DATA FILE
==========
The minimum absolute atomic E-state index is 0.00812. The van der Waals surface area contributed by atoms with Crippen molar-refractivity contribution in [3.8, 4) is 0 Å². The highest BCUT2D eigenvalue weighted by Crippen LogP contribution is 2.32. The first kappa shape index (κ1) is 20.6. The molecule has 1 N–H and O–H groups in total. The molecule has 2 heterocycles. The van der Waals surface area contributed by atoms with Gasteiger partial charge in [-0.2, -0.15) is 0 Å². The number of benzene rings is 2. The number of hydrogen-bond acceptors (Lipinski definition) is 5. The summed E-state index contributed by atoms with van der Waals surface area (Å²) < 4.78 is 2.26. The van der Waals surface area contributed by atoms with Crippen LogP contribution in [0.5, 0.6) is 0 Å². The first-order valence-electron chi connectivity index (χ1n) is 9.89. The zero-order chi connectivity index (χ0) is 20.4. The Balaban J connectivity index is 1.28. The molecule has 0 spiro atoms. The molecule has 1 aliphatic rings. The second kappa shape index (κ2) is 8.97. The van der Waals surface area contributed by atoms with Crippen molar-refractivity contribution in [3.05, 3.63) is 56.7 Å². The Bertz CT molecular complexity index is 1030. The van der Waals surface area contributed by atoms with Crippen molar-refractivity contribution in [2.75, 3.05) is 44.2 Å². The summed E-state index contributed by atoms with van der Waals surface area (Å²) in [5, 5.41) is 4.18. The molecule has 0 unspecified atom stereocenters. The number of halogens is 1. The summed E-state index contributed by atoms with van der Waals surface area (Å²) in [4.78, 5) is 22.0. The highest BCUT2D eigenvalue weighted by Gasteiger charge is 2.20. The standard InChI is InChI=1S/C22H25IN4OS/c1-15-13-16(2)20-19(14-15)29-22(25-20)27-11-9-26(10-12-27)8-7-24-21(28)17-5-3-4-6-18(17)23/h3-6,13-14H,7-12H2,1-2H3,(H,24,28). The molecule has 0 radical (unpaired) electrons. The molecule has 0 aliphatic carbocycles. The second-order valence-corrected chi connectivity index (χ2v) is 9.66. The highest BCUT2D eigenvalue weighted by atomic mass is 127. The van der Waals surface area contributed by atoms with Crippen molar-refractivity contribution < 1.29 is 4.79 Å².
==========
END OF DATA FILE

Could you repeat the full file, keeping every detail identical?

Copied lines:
The minimum absolute atomic E-state index is 0.00812. The van der Waals surface area contributed by atoms with Crippen molar-refractivity contribution in [3.8, 4) is 0 Å². The highest BCUT2D eigenvalue weighted by Crippen LogP contribution is 2.32. The first kappa shape index (κ1) is 20.6. The molecule has 1 N–H and O–H groups in total. The molecule has 2 heterocycles. The van der Waals surface area contributed by atoms with Gasteiger partial charge in [-0.2, -0.15) is 0 Å². The number of benzene rings is 2. The number of hydrogen-bond acceptors (Lipinski definition) is 5. The summed E-state index contributed by atoms with van der Waals surface area (Å²) < 4.78 is 2.26. The van der Waals surface area contributed by atoms with Crippen LogP contribution in [0.5, 0.6) is 0 Å². The first-order valence-electron chi connectivity index (χ1n) is 9.89. The zero-order chi connectivity index (χ0) is 20.4. The Balaban J connectivity index is 1.28. The molecule has 0 spiro atoms. The molecule has 1 aliphatic rings. The second kappa shape index (κ2) is 8.97. The van der Waals surface area contributed by atoms with Crippen molar-refractivity contribution in [3.05, 3.63) is 56.7 Å². The Bertz CT molecular complexity index is 1030. The van der Waals surface area contributed by atoms with Crippen molar-refractivity contribution in [2.75, 3.05) is 44.2 Å². The summed E-state index contributed by atoms with van der Waals surface area (Å²) in [5, 5.41) is 4.18. The molecule has 0 unspecified atom stereocenters. The number of halogens is 1. The summed E-state index contributed by atoms with van der Waals surface area (Å²) in [4.78, 5) is 22.0. The highest BCUT2D eigenvalue weighted by Gasteiger charge is 2.20. The standard InChI is InChI=1S/C22H25IN4OS/c1-15-13-16(2)20-19(14-15)29-22(25-20)27-11-9-26(10-12-27)8-7-24-21(28)17-5-3-4-6-18(17)23/h3-6,13-14H,7-12H2,1-2H3,(H,24,28). The molecule has 0 radical (unpaired) electrons. The molecule has 0 aliphatic carbocycles. The second-order valence-corrected chi connectivity index (χ2v) is 9.66. The highest BCUT2D eigenvalue weighted by atomic mass is 127. The van der Waals surface area contributed by atoms with Crippen molar-refractivity contribution < 1.29 is 4.79 Å².